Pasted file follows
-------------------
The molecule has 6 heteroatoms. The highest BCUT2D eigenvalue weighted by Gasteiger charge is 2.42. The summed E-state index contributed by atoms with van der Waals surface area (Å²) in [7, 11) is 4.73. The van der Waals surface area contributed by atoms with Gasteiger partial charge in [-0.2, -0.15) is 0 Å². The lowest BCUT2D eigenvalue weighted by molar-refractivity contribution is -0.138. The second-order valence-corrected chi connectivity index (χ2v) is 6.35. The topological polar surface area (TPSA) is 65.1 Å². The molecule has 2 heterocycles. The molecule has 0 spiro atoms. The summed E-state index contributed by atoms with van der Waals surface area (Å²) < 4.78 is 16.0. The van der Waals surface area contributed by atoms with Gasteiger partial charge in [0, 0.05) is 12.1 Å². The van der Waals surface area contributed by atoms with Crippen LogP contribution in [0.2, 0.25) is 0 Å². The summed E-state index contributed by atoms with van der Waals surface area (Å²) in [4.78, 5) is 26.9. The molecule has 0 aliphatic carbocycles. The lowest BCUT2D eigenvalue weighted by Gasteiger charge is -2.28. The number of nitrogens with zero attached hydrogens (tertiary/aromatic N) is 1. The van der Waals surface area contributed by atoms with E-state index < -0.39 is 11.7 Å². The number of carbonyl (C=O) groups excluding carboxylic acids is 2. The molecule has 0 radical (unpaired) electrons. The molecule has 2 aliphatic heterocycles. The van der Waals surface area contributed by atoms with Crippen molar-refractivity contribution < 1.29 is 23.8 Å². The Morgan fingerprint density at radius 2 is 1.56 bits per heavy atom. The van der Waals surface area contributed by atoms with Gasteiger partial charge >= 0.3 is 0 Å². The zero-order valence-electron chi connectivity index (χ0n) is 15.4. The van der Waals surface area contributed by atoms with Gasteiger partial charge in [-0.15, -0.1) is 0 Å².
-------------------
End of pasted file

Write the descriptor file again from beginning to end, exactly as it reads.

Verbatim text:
The molecule has 6 heteroatoms. The highest BCUT2D eigenvalue weighted by Gasteiger charge is 2.42. The summed E-state index contributed by atoms with van der Waals surface area (Å²) in [7, 11) is 4.73. The van der Waals surface area contributed by atoms with Gasteiger partial charge in [-0.2, -0.15) is 0 Å². The lowest BCUT2D eigenvalue weighted by molar-refractivity contribution is -0.138. The second-order valence-corrected chi connectivity index (χ2v) is 6.35. The topological polar surface area (TPSA) is 65.1 Å². The molecule has 2 heterocycles. The molecule has 0 spiro atoms. The summed E-state index contributed by atoms with van der Waals surface area (Å²) < 4.78 is 16.0. The van der Waals surface area contributed by atoms with Gasteiger partial charge in [0, 0.05) is 12.1 Å². The van der Waals surface area contributed by atoms with Crippen LogP contribution in [0.2, 0.25) is 0 Å². The summed E-state index contributed by atoms with van der Waals surface area (Å²) in [4.78, 5) is 26.9. The molecule has 0 aliphatic carbocycles. The lowest BCUT2D eigenvalue weighted by Gasteiger charge is -2.28. The number of nitrogens with zero attached hydrogens (tertiary/aromatic N) is 1. The van der Waals surface area contributed by atoms with E-state index < -0.39 is 11.7 Å². The number of carbonyl (C=O) groups excluding carboxylic acids is 2. The molecule has 0 radical (unpaired) electrons. The molecule has 2 aliphatic heterocycles. The van der Waals surface area contributed by atoms with Crippen molar-refractivity contribution < 1.29 is 23.8 Å². The Morgan fingerprint density at radius 2 is 1.56 bits per heavy atom. The van der Waals surface area contributed by atoms with Gasteiger partial charge >= 0.3 is 0 Å². The zero-order valence-electron chi connectivity index (χ0n) is 15.4. The van der Waals surface area contributed by atoms with Gasteiger partial charge in [-0.15, -0.1) is 0 Å².